In a previous post, I talked about the GALI-39 amplifier kit from Minikits. Here I will describe the procedure to calibrate the S-meter in Linrad (or another SDR) using this amplifier or any other amplifier with a known NF and an uncalibrated signal source. Leif Åsbrink has a youtube video where he speaks about the calibration of the S-meter in Linrad. However, he doesn’t use an amplifier, so I will be following a slightly different procedure.
The equipment I have calibrated with this procedure is the following: I have an FT-817ND with a G4HUP PAT board that taps off the IF before the crystal filter and a FUNcube Dongle Pro+ SDR connected to this board. I have talked about the PAT board and using Linrad as a panadapter before. The S-meter in the FT-817 is known to be not very accurate, as Ramiro EA4NZ shows, so I wanted to calibrate the S-meter in Linrad so that I can use it to give much more accurate signal reports. The main use of this equipment will be on the HF amateur bands.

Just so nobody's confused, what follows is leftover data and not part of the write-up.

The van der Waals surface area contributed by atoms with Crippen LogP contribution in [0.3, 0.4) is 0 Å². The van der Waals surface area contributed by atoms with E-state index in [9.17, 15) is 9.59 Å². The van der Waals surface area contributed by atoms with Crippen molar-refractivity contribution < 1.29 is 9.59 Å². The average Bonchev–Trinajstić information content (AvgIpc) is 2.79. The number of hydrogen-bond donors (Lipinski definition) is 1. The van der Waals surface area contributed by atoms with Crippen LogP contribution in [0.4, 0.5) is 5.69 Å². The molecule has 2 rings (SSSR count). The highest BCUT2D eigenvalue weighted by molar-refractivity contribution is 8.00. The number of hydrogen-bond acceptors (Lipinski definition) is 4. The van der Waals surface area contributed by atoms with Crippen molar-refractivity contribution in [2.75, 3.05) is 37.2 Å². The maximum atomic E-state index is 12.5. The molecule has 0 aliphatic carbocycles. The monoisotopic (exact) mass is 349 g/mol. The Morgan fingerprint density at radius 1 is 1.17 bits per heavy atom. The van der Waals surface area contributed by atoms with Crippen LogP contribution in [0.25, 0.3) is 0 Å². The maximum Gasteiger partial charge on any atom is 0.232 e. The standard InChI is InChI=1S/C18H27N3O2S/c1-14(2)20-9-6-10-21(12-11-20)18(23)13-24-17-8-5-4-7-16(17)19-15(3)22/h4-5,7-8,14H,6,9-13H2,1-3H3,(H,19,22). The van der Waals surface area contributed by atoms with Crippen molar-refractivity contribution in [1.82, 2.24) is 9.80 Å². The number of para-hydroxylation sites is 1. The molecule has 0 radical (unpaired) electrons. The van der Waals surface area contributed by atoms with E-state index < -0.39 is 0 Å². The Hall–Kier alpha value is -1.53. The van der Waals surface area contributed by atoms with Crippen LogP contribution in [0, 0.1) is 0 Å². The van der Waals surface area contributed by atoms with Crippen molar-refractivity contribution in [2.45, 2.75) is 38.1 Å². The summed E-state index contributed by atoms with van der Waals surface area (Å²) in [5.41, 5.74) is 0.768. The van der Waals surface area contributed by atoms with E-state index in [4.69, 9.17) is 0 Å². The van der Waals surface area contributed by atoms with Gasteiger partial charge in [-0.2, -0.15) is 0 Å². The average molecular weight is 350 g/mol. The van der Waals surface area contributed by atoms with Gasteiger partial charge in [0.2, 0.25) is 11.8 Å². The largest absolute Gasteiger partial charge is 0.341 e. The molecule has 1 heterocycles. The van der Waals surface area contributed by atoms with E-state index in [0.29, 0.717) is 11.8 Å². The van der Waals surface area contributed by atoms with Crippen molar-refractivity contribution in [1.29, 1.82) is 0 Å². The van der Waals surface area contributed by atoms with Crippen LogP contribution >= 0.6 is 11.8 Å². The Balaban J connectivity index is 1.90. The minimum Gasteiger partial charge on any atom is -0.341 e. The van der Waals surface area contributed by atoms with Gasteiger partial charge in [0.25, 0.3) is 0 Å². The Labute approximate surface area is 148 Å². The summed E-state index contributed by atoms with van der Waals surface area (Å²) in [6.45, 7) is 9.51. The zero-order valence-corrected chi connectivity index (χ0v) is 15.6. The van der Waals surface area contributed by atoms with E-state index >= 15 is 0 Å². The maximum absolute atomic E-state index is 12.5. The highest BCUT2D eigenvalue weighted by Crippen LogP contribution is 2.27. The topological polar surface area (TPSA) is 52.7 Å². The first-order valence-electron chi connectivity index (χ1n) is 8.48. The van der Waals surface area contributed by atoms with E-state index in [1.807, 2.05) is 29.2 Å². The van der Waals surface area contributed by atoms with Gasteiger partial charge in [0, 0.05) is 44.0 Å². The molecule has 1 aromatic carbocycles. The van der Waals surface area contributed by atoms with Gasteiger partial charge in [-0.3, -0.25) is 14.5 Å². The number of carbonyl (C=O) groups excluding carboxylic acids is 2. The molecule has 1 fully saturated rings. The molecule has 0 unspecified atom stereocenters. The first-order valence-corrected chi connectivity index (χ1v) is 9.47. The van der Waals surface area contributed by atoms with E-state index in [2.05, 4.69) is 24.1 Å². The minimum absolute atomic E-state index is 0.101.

If one has access to a calibrated signal generator, then calibrating the S-meter in Linrad is as easy as connecting the generator to the FT-817ND input, setting an appropriate output level on the generator, and adjusting Linrad to make it display the same signal level in the S-meter. Unfortunately, I don’t have a calibrated signal generator at hand. An amplifier with a known NF and an uncalibrated signal source can be used instead. For the amplifier, I used the GALI-39 kit from Minikits, but any other suitable Minicircuits MMIC amplifier can be used. As a signal source source I used a crystal oscillator that I built from some parts I had lying around.